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Low-income earners and/or those who face unemployment risk have been found to be less in favour of immigration in the UK, Switzerland, the US and other OECD countries

Disagreement over the immigration of low-income earners in a welfare state

Journal of Population Economics, no. 4 (2006): 691-702

Cited by: 8|Views2

Abstract

This paper studies natives’ economically motivated preferences over different levels of immigration of low-income earners. Immigration affects natives through both intra- and intergenerational redistribution programmes and in the labour market. Our analysis suggests, in a welfare state that looks after the poor and the aged, economic moti...More

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Introduction
  • This paper contributes to the theoretical literature on the economic impacts of immigration of low-income earners on the receiving welfare state.
  • The authors' aim is to shed some light on the causes of disagreement among natives over such immigration by examining their economically motivated preferences carefully.
  • A welfare state is represented by either intra- or intergenerational redistribution that is financed by taxation.
Highlights
  • This paper contributes to the theoretical literature on the economic impacts of immigration of low-income earners on the receiving welfare state
  • A welfare state is represented by either intra- or intergenerational redistribution that is financed by taxation
  • We find we can rank high-income earners, low-income earners and pensioners according to how much immigration they most prefer, and the order is not influenced by the values of model parameters within the assumed ranges
  • Low-income earners and/or those who face unemployment risk have been found to be less in favour of immigration in the UK (Dustmann and Preston 2004), Switzerland, the US (Citrin et al 1997; Scheve and Slaughter 2001) and other OECD countries (Bauer et al 2000)
  • Dustmann and Preston (2004: Tables 7 and 8) have found that welfare impacts of immigration are not very important for the formation of the attitude of white British persons with low education and/or low earnings. They have not found a significant contribution of labour-market concerns to anti-immigration attitude among unskilled workers either: their anti-immigration attitude seems mainly based on their racial prejudice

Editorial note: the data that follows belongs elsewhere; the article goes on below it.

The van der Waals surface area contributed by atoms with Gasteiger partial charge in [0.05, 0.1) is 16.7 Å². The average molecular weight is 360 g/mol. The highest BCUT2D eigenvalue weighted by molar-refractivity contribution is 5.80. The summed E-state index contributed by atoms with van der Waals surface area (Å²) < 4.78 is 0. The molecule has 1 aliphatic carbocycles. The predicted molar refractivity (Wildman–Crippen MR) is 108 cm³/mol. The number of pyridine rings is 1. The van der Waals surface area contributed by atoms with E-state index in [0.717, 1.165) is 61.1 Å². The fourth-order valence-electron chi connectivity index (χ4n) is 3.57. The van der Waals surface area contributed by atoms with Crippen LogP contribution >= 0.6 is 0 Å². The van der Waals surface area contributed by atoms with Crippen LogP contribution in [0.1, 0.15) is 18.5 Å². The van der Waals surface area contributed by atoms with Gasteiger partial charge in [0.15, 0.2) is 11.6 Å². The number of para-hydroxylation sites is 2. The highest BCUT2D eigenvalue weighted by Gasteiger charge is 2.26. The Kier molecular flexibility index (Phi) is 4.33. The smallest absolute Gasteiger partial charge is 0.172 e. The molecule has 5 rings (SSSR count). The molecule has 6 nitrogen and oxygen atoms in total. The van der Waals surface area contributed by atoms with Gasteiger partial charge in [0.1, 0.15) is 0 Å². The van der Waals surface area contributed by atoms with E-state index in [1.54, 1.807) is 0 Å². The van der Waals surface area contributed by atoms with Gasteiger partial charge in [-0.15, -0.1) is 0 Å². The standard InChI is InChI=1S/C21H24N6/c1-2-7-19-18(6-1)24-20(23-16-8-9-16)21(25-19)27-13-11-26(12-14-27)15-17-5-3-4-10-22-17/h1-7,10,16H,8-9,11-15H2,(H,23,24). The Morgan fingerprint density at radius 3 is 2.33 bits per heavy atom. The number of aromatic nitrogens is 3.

Results
  • Let them first look at the preference of pensioners.
  • Their consumption is subject to Eq 4.
  • Their savings decisions are already made in period t?\ with given f.
  • This in turn suggests the skill type of a pensioner does not matter to her/his preference.
Conclusion
  • The results of this paper (Propositions 2 and 5, in particular) have some empirical support.
  • Dustmann and Preston (2004: Tables 7 and 8) have found that welfare impacts of immigration are not very important for the formation of the attitude of white British persons with low education and/or low earnings.
  • They have not found a significant contribution of labour-market concerns to anti-immigration attitude among unskilled workers either: their anti-immigration attitude seems mainly based on their racial prejudice
Summary
  • Introduction:

    This paper contributes to the theoretical literature on the economic impacts of immigration of low-income earners on the receiving welfare state.
  • The authors' aim is to shed some light on the causes of disagreement among natives over such immigration by examining their economically motivated preferences carefully.
  • A welfare state is represented by either intra- or intergenerational redistribution that is financed by taxation.
  • Objectives:

    The authors' aim is to shed some light on the causes of disagreement among natives over such immigration by examining their economically motivated preferences carefully.
  • Results:

    Let them first look at the preference of pensioners.
  • Their consumption is subject to Eq 4.
  • Their savings decisions are already made in period t?\ with given f.
  • This in turn suggests the skill type of a pensioner does not matter to her/his preference.
  • Conclusion:

    The results of this paper (Propositions 2 and 5, in particular) have some empirical support.
  • Dustmann and Preston (2004: Tables 7 and 8) have found that welfare impacts of immigration are not very important for the formation of the attitude of white British persons with low education and/or low earnings.
  • They have not found a significant contribution of labour-market concerns to anti-immigration attitude among unskilled workers either: their anti-immigration attitude seems mainly based on their racial prejudice
Study subjects and analysis
implies: 5
which implies pensioners are affected by immigration through r. Equation 5 implies that low-skilled workers are also affected through r. Their current gross income does not change, for each of them receives b to top up w? so that yL = u

Reference
  • Bauer T, Lofstrom M, Zimmermann KF (2000) Immigration policy, assimilation of immigrants, and natives' sentiments towards immigrants: evidence from 12 OECD countries. Swed Econ
    Google ScholarFindings
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